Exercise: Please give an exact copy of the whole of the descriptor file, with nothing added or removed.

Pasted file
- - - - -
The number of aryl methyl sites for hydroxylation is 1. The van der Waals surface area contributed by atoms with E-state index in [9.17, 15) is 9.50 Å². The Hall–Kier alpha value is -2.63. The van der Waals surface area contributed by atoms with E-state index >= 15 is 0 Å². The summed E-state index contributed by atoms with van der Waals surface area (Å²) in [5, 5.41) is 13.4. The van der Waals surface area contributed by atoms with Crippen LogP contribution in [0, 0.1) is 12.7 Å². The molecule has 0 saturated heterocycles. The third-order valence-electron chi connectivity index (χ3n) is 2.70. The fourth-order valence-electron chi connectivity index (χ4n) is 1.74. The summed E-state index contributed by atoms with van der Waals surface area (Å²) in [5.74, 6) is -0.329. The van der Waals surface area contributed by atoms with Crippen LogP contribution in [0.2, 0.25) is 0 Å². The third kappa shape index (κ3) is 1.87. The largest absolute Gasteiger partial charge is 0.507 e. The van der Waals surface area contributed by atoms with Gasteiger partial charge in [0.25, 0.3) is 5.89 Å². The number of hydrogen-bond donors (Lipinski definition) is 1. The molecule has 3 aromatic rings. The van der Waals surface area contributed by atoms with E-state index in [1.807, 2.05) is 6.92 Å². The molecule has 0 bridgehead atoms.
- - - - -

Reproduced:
The number of aryl methyl sites for hydroxylation is 1. The van der Waals surface area contributed by atoms with E-state index in [9.17, 15) is 9.50 Å². The Hall–Kier alpha value is -2.63. The van der Waals surface area contributed by atoms with E-state index >= 15 is 0 Å². The summed E-state index contributed by atoms with van der Waals surface area (Å²) in [5, 5.41) is 13.4. The van der Waals surface area contributed by atoms with Crippen LogP contribution in [0, 0.1) is 12.7 Å². The molecule has 0 saturated heterocycles. The third-order valence-electron chi connectivity index (χ3n) is 2.70. The fourth-order valence-electron chi connectivity index (χ4n) is 1.74. The summed E-state index contributed by atoms with van der Waals surface area (Å²) in [5.74, 6) is -0.329. The van der Waals surface area contributed by atoms with Crippen LogP contribution in [0.2, 0.25) is 0 Å². The third kappa shape index (κ3) is 1.87. The largest absolute Gasteiger partial charge is 0.507 e. The van der Waals surface area contributed by atoms with Gasteiger partial charge in [0.25, 0.3) is 5.89 Å². The number of hydrogen-bond donors (Lipinski definition) is 1. The molecule has 3 aromatic rings. The van der Waals surface area contributed by atoms with E-state index in [1.807, 2.05) is 6.92 Å². The molecule has 0 bridgehead atoms.